When this happens over an area as extensive as the plateau, millions of tons of silt are swept down into the Yellow River, which gets its name from the color of the fine, loose soil. The mounting quantities of silt clog up the river, impeding its flow, contributing to the floods that give the river another name, China's Sorrow, in some areas creating floating mud mattresses that attract passing tourists.

A local problem becomes a national problem. In the dry season, the light, unprotected soil is swept up in the winds, causing the dust storms that are blown over China's cities and beyond its borders. On the plateau, the researchers realized that progressive degradation of the environment trapped the local population into a life of subsistence farming. It's a process that has occurred throughout the world.

But poor agricultural communities find themselves overusing their land in order to survive, depleting its fertility and further impoverishing themselves. One thing that became apparent early on is the connection between damaged environments and human poverty.

In many parts of the world, there's been a vicious cycle. Continuous use of the land has led to subsistence agriculture. And generation by generation, this has further degraded the soils. The vital question we have to ask is, can this destructive process be reversed?

15 years ago, Chinese and international experts were confident it could be. They decided that to prevent further erosion, it was necessary to cease farming on certain key areas to allow the trees and shrubs to grow back. But this could not happen without the consent of the farmers themselves. They took some persuading.

Of course, a lot of people didn't understand the project. They weren't thinking in the long term.

They want us to plant trees everywhere, even in the good land. What about the next generation? They can't eat trees.

What eventually convinced the local people was the assurance that they would have tenure of their land, that they would directly benefit from the effort they invested in the new project.

The goal was to give a hat to the hilltops, give a belt to the hills as well as shoes at the base. The hats meant that the top of these hills had to be replanted with trees. The belts meant that terraces had to be built to be used for crop planting and also for trees. The shoes were the dams which we had to build, so that the hills could grow back to life, and our economy as well as our lives could improve.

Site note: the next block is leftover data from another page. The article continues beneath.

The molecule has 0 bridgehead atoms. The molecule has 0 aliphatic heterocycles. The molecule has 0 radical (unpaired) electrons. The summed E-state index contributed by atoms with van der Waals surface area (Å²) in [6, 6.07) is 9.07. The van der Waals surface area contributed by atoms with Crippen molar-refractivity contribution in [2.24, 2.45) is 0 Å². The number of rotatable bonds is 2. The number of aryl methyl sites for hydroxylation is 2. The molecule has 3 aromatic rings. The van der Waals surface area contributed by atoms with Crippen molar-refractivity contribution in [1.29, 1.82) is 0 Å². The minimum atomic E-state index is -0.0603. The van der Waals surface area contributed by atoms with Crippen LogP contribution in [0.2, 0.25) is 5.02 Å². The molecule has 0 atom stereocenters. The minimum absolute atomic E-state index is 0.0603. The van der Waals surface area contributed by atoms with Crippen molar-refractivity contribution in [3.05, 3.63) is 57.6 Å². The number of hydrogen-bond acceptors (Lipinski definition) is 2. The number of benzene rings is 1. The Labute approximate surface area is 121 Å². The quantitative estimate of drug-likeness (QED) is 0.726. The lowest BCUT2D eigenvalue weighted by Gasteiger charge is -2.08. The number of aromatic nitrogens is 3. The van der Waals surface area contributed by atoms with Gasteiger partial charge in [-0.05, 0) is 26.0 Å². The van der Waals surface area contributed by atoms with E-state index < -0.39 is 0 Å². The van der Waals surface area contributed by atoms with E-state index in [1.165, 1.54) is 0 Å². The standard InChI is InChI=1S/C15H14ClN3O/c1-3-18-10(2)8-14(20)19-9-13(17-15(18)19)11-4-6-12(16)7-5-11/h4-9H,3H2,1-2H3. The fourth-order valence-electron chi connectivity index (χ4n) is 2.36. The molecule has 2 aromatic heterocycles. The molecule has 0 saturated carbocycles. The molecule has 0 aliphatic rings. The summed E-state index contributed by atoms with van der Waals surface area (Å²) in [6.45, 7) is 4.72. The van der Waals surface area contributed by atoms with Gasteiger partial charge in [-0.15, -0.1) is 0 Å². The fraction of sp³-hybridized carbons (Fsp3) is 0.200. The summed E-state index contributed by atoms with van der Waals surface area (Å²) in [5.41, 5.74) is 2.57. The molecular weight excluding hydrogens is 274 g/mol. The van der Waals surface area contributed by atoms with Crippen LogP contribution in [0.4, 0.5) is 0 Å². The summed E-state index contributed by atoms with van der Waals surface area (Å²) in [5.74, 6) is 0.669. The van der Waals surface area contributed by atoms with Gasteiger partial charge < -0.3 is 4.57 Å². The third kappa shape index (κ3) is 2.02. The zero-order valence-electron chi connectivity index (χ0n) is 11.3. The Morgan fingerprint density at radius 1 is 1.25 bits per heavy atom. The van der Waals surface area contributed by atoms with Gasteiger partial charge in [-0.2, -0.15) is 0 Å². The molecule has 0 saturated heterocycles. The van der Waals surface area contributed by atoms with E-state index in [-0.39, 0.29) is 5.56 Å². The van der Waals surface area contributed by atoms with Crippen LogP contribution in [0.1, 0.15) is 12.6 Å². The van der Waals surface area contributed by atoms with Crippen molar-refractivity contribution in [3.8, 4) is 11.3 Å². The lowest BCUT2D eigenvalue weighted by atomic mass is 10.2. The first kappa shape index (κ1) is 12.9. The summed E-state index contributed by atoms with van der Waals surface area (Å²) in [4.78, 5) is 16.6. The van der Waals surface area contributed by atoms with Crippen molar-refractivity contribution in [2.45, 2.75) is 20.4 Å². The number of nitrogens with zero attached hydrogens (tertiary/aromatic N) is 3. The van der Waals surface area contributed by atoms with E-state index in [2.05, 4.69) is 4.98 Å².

Hills and gullies were designated as ecological zones to be protected. Farmers were given financial compensation for not farming on them and keeping their livestock pinned up. When I first found Mr. Ta Fuyuan and his colleagues back in 1995, I had no idea this initiative could achieve such dramatic results.

[MUSIC PLAYING]

The effort that people put into converting their slopes into terraces has resulted in a marked increase in agricultural productivity. The higher yields are directly related to the return of natural vegetation in the surrounding ecological land. Now when it rains, the water no longer runs straight off the slopes.

Trapped by the vegetation, it sinks into the ground where it is retained in the soil, taking weeks and months to gently seep down and irrigate the fields and terraces below. Restoration has occurred over an area of 35,000 square kilometers. The impact of such an enormous addition of vegetation goes far beyond the plateau itself.

There's been a significant reduction in the soil rushing down into the Yellow River. As I've been traveling around the Loess Plateau, I've seen extensive changes-- the vegetation cover on the hillsides, on the tops of the hills, and down in the valley. Everything has changed. It's changed the lives of the people. And in fact, the people themselves have done this.

Because they were the ones who changed their behaviors, terraced the fields, improved the soils, learned to protect the marginal areas. The changes are not simply on the hillsides. On the plains, you can see greenhouses that are filled with vegetables. This extends the growing season. It's very high-value produce.

The abundance and variety of new produce can be seen in the local market. Follow-up studies have shown that incomes have risen threefold and scientists point to a more global benefit. Plants through photosynthesis remove carbon from the air, countering the effect of human greenhouse gas emissions on the climate.

In terms of climate change, we can say that the project made a double contribution. Firstly, the project was successful in restoring vegetation on a large scale. So many trees and so much vegetation grew up and this definitely helped take carbon out of the atmosphere. And secondly, because the health of the Loess Plateau's ecosystem has been so much improved, the region will be better able to resist the negative impacts of climate change.

As a result of its success, the lessons learnt from the Loess Plateau rehabilitation are now being applied all over China. But could such projects work elsewhere in less centrally controlled societies with fewer resources and different soils? Ethiopia, perhaps more than any other country, has come to symbolize the vulnerability of humankind to environmental catastrophe.